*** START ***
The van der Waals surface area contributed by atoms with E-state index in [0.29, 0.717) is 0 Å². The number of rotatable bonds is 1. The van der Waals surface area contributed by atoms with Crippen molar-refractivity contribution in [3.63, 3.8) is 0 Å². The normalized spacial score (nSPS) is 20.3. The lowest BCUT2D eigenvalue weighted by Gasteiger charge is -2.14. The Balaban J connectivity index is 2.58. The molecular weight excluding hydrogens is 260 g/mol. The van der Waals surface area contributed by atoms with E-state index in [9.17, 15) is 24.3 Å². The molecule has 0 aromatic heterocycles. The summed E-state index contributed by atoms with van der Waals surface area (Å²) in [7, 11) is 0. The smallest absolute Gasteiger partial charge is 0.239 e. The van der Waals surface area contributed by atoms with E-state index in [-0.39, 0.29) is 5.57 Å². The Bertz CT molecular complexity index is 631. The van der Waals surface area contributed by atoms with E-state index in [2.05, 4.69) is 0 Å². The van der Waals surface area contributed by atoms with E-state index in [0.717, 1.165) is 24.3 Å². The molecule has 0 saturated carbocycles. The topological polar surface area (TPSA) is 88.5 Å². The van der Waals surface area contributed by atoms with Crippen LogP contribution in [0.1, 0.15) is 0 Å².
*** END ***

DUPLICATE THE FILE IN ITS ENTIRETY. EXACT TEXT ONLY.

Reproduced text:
The van der Waals surface area contributed by atoms with E-state index in [0.29, 0.717) is 0 Å². The number of rotatable bonds is 1. The van der Waals surface area contributed by atoms with Crippen molar-refractivity contribution in [3.63, 3.8) is 0 Å². The normalized spacial score (nSPS) is 20.3. The lowest BCUT2D eigenvalue weighted by Gasteiger charge is -2.14. The Balaban J connectivity index is 2.58. The molecular weight excluding hydrogens is 260 g/mol. The van der Waals surface area contributed by atoms with E-state index in [9.17, 15) is 24.3 Å². The molecule has 0 aromatic heterocycles. The summed E-state index contributed by atoms with van der Waals surface area (Å²) in [7, 11) is 0. The smallest absolute Gasteiger partial charge is 0.239 e. The van der Waals surface area contributed by atoms with E-state index in [-0.39, 0.29) is 5.57 Å². The Bertz CT molecular complexity index is 631. The van der Waals surface area contributed by atoms with E-state index in [2.05, 4.69) is 0 Å². The van der Waals surface area contributed by atoms with E-state index in [0.717, 1.165) is 24.3 Å². The molecule has 0 saturated carbocycles. The topological polar surface area (TPSA) is 88.5 Å². The van der Waals surface area contributed by atoms with Crippen LogP contribution in [0.1, 0.15) is 0 Å².